On September 12, 2016, Gordon & Rees Chicago Partner Patrick F. Moran and Associate Goli Rahimi were granted summary judgment in a highly contentious disability discrimination and retaliation lawsuit in the Northern District of Illinois. The court, considering two separate motions for summary judgment filed by Gordon & Rees’s clients, held that the plaintiff not only failed to exhaust her administrative remedies against one of the defendants, but further failed to establish that the second defendant was a “joint employer” under the Americans with Disabilities Act (ADA) or the Rehabilitation Act of 1973.
Gordon & Rees defended two clients in the matter that were connected through a third-party vendor contract; the first client provided services for the sterilization of surgical instruments to the second client, a nationally-renowned hospital. The plaintiff, an employee of the sterile processing client, was placed at the hospital to provide on-site sterile processing and instrument management. After sustaining a non-work related injury, the plaintiff was placed on light duty by her doctor for several weeks, and was ultimately terminated by the sterile processing client. The plaintiff then filed a charge of discrimination against the sterile processing client, claiming disability discrimination. Despite receiving a notice of right to sue on this charge, the plaintiff decided to file a second charge of discrimination, raising disability discrimination as a repeat claim, but this time adding the hospital and a claim for retaliation under the ADA. She then timely filed suit based on her second notice of right to sue.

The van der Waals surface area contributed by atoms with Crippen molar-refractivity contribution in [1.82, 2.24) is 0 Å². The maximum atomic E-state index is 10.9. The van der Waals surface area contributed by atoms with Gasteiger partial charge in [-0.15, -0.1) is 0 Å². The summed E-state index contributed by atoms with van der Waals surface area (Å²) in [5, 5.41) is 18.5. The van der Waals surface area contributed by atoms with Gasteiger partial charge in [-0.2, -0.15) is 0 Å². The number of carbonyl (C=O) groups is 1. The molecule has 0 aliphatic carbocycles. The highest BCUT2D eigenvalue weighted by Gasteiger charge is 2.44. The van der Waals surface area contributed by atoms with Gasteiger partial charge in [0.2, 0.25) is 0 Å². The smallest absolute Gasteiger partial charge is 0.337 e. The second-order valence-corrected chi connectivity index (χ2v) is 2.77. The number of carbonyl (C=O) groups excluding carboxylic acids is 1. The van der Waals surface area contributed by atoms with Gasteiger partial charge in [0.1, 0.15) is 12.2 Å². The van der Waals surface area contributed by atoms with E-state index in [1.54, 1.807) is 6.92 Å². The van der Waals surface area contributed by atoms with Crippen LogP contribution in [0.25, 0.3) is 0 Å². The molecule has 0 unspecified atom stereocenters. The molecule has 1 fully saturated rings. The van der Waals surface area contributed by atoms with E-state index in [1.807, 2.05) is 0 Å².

Initially, Gordon & Rees moved to dismiss the claim, claiming that the plaintiff’s failure to file suit within 90 days of receipt of the first notice barred her claim. Gordon & Rees further argued that the hospital was never the plaintiff’s employer and thus could not be liable under either the ADA or the Rehabilitation Act. The court denied the motion and the parties underwent nearly two years of oral and written discovery and countless discovery disputes and motions. Gordon & Rees's clients then moved for summary judgment, raising similar arguments to those brought in the motion to dismiss. After nearly nine months of deliberation, the court agreed with Gordon & Rees, finding that the plaintiff’s unreasonable delay in filing suit was fatal to her claim, and further holding the plaintiff’s arguments that the hospital was also her employer were unpersuasive and lacking any evidentiary support. Thus, the court granted both motions for summary judgment and dismissed the suit in its entirety.
To read the decision, please click here.